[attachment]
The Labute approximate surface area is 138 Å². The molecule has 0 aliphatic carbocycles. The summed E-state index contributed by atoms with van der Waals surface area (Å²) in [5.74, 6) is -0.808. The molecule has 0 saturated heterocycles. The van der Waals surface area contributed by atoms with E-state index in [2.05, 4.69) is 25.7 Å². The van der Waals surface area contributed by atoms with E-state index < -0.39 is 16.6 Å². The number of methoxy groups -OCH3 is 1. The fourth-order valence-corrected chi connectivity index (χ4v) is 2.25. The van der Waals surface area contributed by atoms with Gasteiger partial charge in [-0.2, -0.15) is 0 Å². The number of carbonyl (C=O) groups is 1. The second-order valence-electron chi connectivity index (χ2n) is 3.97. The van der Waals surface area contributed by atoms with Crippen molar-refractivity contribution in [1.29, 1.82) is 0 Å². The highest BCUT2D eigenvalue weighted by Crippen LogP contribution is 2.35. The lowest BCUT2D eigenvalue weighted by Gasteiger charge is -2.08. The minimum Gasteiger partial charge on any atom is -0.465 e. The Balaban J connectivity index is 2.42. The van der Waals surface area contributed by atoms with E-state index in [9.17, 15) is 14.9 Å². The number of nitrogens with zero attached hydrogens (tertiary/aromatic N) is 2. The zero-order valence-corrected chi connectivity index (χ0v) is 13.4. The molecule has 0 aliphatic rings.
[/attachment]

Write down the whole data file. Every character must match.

The Labute approximate surface area is 138 Å². The molecule has 0 aliphatic carbocycles. The summed E-state index contributed by atoms with van der Waals surface area (Å²) in [5.74, 6) is -0.808. The molecule has 0 saturated heterocycles. The van der Waals surface area contributed by atoms with E-state index in [2.05, 4.69) is 25.7 Å². The van der Waals surface area contributed by atoms with E-state index < -0.39 is 16.6 Å². The number of methoxy groups -OCH3 is 1. The fourth-order valence-corrected chi connectivity index (χ4v) is 2.25. The van der Waals surface area contributed by atoms with Gasteiger partial charge in [-0.2, -0.15) is 0 Å². The number of carbonyl (C=O) groups is 1. The second-order valence-electron chi connectivity index (χ2n) is 3.97. The van der Waals surface area contributed by atoms with Crippen molar-refractivity contribution in [1.29, 1.82) is 0 Å². The highest BCUT2D eigenvalue weighted by Crippen LogP contribution is 2.35. The lowest BCUT2D eigenvalue weighted by Gasteiger charge is -2.08. The minimum Gasteiger partial charge on any atom is -0.465 e. The Balaban J connectivity index is 2.42. The van der Waals surface area contributed by atoms with E-state index in [9.17, 15) is 14.9 Å². The number of nitrogens with zero attached hydrogens (tertiary/aromatic N) is 2. The zero-order valence-corrected chi connectivity index (χ0v) is 13.4. The molecule has 0 aliphatic rings.